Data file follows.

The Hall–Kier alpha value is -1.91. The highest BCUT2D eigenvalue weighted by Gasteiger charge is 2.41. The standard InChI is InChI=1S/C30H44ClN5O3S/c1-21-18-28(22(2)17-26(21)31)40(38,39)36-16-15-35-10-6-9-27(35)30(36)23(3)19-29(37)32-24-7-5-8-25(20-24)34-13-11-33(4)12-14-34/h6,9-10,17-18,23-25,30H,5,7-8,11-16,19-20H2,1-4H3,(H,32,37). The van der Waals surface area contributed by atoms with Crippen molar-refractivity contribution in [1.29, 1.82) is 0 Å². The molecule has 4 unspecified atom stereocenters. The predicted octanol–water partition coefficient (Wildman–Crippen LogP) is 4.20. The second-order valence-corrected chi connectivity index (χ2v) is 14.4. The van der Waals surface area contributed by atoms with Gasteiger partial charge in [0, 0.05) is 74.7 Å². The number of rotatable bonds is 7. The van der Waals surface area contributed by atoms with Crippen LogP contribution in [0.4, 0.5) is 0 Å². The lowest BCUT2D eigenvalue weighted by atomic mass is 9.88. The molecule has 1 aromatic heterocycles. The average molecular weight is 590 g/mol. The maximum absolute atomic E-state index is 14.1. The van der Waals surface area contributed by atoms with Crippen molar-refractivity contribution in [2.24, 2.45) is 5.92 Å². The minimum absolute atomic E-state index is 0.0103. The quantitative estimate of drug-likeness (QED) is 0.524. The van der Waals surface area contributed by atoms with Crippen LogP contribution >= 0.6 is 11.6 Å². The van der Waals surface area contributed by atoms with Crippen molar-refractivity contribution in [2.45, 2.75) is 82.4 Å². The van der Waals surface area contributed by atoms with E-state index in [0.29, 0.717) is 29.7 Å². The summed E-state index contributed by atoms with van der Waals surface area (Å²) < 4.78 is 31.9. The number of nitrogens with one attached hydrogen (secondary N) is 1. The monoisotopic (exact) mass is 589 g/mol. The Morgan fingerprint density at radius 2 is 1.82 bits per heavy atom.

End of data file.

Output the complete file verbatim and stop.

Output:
The Hall–Kier alpha value is -1.91. The highest BCUT2D eigenvalue weighted by Gasteiger charge is 2.41. The standard InChI is InChI=1S/C30H44ClN5O3S/c1-21-18-28(22(2)17-26(21)31)40(38,39)36-16-15-35-10-6-9-27(35)30(36)23(3)19-29(37)32-24-7-5-8-25(20-24)34-13-11-33(4)12-14-34/h6,9-10,17-18,23-25,30H,5,7-8,11-16,19-20H2,1-4H3,(H,32,37). The van der Waals surface area contributed by atoms with Crippen molar-refractivity contribution in [1.29, 1.82) is 0 Å². The molecule has 4 unspecified atom stereocenters. The predicted octanol–water partition coefficient (Wildman–Crippen LogP) is 4.20. The second-order valence-corrected chi connectivity index (χ2v) is 14.4. The van der Waals surface area contributed by atoms with Gasteiger partial charge in [0, 0.05) is 74.7 Å². The number of rotatable bonds is 7. The van der Waals surface area contributed by atoms with Crippen LogP contribution in [0.4, 0.5) is 0 Å². The lowest BCUT2D eigenvalue weighted by atomic mass is 9.88. The molecule has 1 aromatic heterocycles. The average molecular weight is 590 g/mol. The maximum absolute atomic E-state index is 14.1. The van der Waals surface area contributed by atoms with Crippen molar-refractivity contribution in [2.24, 2.45) is 5.92 Å². The minimum absolute atomic E-state index is 0.0103. The quantitative estimate of drug-likeness (QED) is 0.524. The van der Waals surface area contributed by atoms with Crippen LogP contribution >= 0.6 is 11.6 Å². The van der Waals surface area contributed by atoms with Crippen molar-refractivity contribution in [2.45, 2.75) is 82.4 Å². The van der Waals surface area contributed by atoms with E-state index in [0.29, 0.717) is 29.7 Å². The summed E-state index contributed by atoms with van der Waals surface area (Å²) < 4.78 is 31.9. The number of nitrogens with one attached hydrogen (secondary N) is 1. The monoisotopic (exact) mass is 589 g/mol. The Morgan fingerprint density at radius 2 is 1.82 bits per heavy atom.